By Lt Jerome Turgeon, 4 Tp Comd, 2 CER
2 CER’s Dive team deployed to Garrison Valcartier for an international ice diving exercise. This exercise was led by the Army Dive Center and included dive teams from every engineer regiment in Canada, clearance divers, and international personnel. The international participants were from Holland, France, the U.K. and the U.S. 2 CER was augmented by three American divers and two Dutch divers.
The first task given to the team was the removal of an Armoured Personal Carrier (APC) stuck in the ice at Lac Ortona in the Valcartier Training Area. Part of the tracks had fallen through the ice and it was completely immovable. Due to pressing environmental concerns it had to be removed before the ice thawed. Working with 5 Service Battalion the team had to cut the APC out of the ice and have it towed to shore. After a day and a half of jackhammering and using chainsaws it was finally free from the ice’s grasp. Due to the strange positioning of the vehicle, four wreckers were needed to pull it out of the hole and onto shore. It was removed with a Tru-hitch and brought back to base.
The second task was to search for the remains of a simulated plane crash. 1 and 2 CER dive teams worked together to search the frozen quarry at Deschambault-Grodines for three bodies and a black box. The recovery had to be well documented and the evidence gathered had to be presented to the RCMP.
The standard operating procedure to build an ice diving site is to first clear the snow. This is done in a very specific way. First, a 10 metre circle directly around the site is completely cleared. Then a 45 metre circle must be cleared by one metre wide “Spokes” creating a wagon wheel pattern. This helps to bring light through the ice which serves as a reference point for the divers. Next a triangular hole is cut into the ice. A tent is set up over this hole to provide a warm area to work in.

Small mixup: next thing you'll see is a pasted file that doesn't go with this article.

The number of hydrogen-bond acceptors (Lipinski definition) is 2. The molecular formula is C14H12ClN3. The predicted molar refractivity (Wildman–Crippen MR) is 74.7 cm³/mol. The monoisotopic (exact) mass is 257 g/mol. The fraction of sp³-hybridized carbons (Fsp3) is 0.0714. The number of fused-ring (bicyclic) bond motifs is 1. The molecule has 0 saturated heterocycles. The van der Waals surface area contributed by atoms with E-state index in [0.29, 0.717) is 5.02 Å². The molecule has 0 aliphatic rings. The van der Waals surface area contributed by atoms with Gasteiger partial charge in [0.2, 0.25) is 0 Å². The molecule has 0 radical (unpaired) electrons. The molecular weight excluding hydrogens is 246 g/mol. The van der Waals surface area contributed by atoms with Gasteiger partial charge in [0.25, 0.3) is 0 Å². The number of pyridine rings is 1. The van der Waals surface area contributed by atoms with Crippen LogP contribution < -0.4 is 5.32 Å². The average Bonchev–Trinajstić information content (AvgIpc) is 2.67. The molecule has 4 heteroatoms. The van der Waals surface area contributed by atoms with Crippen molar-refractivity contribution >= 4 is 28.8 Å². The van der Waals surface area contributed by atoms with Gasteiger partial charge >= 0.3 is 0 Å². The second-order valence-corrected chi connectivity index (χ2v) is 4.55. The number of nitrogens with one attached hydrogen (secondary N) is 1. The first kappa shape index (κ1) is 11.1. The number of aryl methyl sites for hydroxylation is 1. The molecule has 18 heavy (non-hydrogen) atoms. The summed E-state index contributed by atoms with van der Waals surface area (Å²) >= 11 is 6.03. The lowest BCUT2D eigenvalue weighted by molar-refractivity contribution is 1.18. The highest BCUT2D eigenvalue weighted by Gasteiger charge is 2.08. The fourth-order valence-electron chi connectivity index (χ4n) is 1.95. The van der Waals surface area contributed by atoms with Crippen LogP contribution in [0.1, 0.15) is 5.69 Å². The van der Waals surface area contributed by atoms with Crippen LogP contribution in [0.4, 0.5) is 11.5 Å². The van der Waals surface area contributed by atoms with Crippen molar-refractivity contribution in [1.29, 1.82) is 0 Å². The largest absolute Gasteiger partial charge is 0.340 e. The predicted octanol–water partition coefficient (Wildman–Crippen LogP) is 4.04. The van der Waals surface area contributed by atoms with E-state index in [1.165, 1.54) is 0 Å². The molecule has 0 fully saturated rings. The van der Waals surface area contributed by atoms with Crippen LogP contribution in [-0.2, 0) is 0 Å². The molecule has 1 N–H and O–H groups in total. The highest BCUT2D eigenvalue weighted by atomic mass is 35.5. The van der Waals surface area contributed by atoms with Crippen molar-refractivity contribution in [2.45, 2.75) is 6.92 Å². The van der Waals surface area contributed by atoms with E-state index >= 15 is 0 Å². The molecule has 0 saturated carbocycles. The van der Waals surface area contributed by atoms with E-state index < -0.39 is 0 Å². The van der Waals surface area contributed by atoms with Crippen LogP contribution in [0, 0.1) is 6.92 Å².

The preferred method of ice diving is to use a surface air supplied system. During the search underwater markers were used to ensure that no area went unaccounted for. The first find for the team was a mannequin (simulating a body), which had to be photographed with a Go Pro then extracted. The extraction was done with a body bag as to not disturb the body, both to preserve evidence and out of respect to the victim and their family. The remainder of the first day yielded no further finds. On the second day of searching an additional body was found co-located with the black box. 1 CER’s dive team found the final body and the evidence was presented to the RCMP officers.
The exercise finished with presentations to all international teams with their leaders being officially given the Pukka Sapper honour. This exercise provided a great opportunity to share our knowledge and to learn from the Americans and Dutch.